Until the cliff hanging exercise of the constitutional amendments was brought to fruition by Parliament’s approval by the mandatory two thirds majority last December the holding of the elections in 2016 under a new constitutional dispensation looked like a rather forlorn hope.
The constitution of Zambia, though not irreparably flawed in the sense that it has the basic tenets of human rights and institutions which entrench the rule of law, has undergone an exceedingly costly and lengthy convoluted process with constitutional commissions which culminated into a final Technical Committee that was a huge cost and some strange notions of governance that Parliament in its infinite wisdom sidelined.
A notable feature of the debate on the constitution was the way civil society organizations which cannot conceivably have a popular mandate arrogated to themselves the exclusivity to speak for the people they made themselves interchangeable with the people even when it was indisputably clear they were acting at the behest or bidding of the foreign financiers. With unfettered arrogance and impunity the NGO’s declared Parliament which has the mandate of the people who elect Parliamentarians an inappropriate platform to pass the requisite amendments to the fundamental law of the land, the constitution.
Well, so much water has gone under the bridge and voters must and will decide on 11th August, 2016 who will be their rulers from a motley collection of parties some of which are headed for oblivion.
The ruling Patriotic Front has a palpable edge in the electoral process not entirely due to the advantages that incumbency offers but because the five years of PF administration has ushered in a robust development agenda rather unprecedented in the five decades of Zambia’s independence.
That there still exist formidable development arrears is beyond doubt but then Patriotic Front has charted new initiatives which are transformative.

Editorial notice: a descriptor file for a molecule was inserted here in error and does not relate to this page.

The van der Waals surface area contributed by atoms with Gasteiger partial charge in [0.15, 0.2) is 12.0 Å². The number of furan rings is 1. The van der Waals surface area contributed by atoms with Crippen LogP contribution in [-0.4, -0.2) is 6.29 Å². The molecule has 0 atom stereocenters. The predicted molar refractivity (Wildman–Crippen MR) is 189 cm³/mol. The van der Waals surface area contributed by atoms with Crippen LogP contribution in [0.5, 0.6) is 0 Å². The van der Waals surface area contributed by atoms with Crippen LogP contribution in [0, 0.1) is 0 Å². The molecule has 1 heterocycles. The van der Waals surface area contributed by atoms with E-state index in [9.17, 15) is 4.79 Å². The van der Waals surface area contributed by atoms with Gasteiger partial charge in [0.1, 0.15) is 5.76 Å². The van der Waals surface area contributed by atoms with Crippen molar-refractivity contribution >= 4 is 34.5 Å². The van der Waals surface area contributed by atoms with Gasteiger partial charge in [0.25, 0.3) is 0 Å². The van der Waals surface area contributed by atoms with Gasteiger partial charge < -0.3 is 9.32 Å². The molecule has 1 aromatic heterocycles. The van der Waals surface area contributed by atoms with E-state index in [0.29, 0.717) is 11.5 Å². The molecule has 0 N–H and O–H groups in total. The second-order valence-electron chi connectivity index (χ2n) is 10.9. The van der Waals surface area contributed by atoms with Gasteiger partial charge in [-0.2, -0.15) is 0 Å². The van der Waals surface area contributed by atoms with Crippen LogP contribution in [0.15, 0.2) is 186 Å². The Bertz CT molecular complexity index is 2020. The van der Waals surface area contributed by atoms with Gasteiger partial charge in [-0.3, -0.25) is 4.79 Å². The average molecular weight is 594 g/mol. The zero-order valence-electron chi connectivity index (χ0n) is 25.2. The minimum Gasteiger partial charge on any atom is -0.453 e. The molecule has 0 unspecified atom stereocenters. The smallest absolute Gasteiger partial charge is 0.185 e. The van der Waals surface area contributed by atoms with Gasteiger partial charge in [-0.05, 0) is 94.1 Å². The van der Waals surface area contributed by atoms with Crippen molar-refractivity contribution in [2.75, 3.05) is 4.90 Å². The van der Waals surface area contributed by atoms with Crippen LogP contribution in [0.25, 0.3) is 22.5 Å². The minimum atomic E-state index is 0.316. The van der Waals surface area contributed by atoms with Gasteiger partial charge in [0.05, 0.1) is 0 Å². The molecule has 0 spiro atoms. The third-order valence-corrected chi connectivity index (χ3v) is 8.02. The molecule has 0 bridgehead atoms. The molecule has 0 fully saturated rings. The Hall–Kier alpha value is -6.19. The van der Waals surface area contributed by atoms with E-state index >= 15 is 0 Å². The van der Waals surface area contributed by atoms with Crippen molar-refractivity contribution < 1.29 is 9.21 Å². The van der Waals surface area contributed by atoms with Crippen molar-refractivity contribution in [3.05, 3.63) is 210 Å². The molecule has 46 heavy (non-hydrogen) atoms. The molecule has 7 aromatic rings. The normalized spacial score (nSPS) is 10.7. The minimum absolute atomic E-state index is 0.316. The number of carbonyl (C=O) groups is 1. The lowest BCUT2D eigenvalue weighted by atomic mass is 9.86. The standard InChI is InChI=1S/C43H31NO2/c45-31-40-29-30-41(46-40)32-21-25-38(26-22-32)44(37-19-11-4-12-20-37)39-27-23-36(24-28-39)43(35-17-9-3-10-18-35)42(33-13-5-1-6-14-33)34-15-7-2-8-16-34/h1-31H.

The global economy is frayed and has left in its trails exceptional challenges in all emerging economies.
In Zambia the collapse of copper prices has exerted a severe toll on the economy in terms of reduced foreign exchange earnings which constrain desirable levels of imports and therefore a non-salutation for those government revenues which have their origins in international trade.
The opposition and the media which support and sponsor some of the peripheral parties have had and will continue to have a field day fueling
public disenchantment and fury.
There is a misread and an obvious underestimate of the intelligence of the populace.
The rebellion and upheavals expected from a squeezed population could prove to be a miscalculation.
The idea of togetherness by Zambians even under severe difficulties as can be expected in a year when a terrible weather pattern has compounded matters is firmly embedded in the psyche of Zambians.
The Patriotic Front under late Michael Chilufya Sata and his humble successor Edgar Lungu has molded the nation to continue with the achievements of the founding fathers of Zambia of unity in diversity.
Political platforms that are blatantly adrift with this culture inevitably go against the tide and will not be embraced by the mainstream populace.
Lavish and reckless promises of delivering the impossible in the environment of resource scarcities only induce disbelief and lack of credibility. Production of wealth and subsequent redistribution in any nation cannot be a function of inventing new myths and slogans but meaningful and sustainable increases in production of goods and services at various levels of the economy.
Some parties promise to offer the voters the miracle cures implicit in Socialism which is out of vogue throughout the world.
Even the last bastions of socialism bar the North Koreans now only accept Socialism as some ethic of distribution, meaning as a moral imperative which rejects extreme imbalances in the distribution of wealth.
Inertly the existing communist parties have come to realise that Socialism as a strategy of development has deficiencies precisely on account of supplanting individual creativity and initiative and replacing those attributes with collective myth making – a recipe for fraudulence and acute difficulties in fostering and enforcing accountability.
The PF’s challenges are in the first place to wrongly respond to promises of ambitious programmes, for example roads in the prevailing conditions of acute resource constraints.
Provocations which will be numerous may also induce militant responses. A ruling party has obligation to be a good example of tolerance and accommodation which are not easy to cultivate and maintain against the ingrained habit and culture of zealous cadres intent to give opponents a bloody nose.
In a way it is expedient that the period of electoral campaigns is a very short one, albeit not too short to witness ugly events which conduce to instability so damaging to the country especially beyond the borders.
11th August, 2016 may go down in the annals of history as a moment that sealed the fate of moribund parties destined and organized to oblivion and obscurity.
It will also be a litmus test for the current ruling party to marshal more than 50 percent of the electorate because it adequately reflects and represents the hopes and aspirations of the Zambian people who cherish peace and stability but above all a quicker and more orderly improvement in their plight.
By Special Correspondent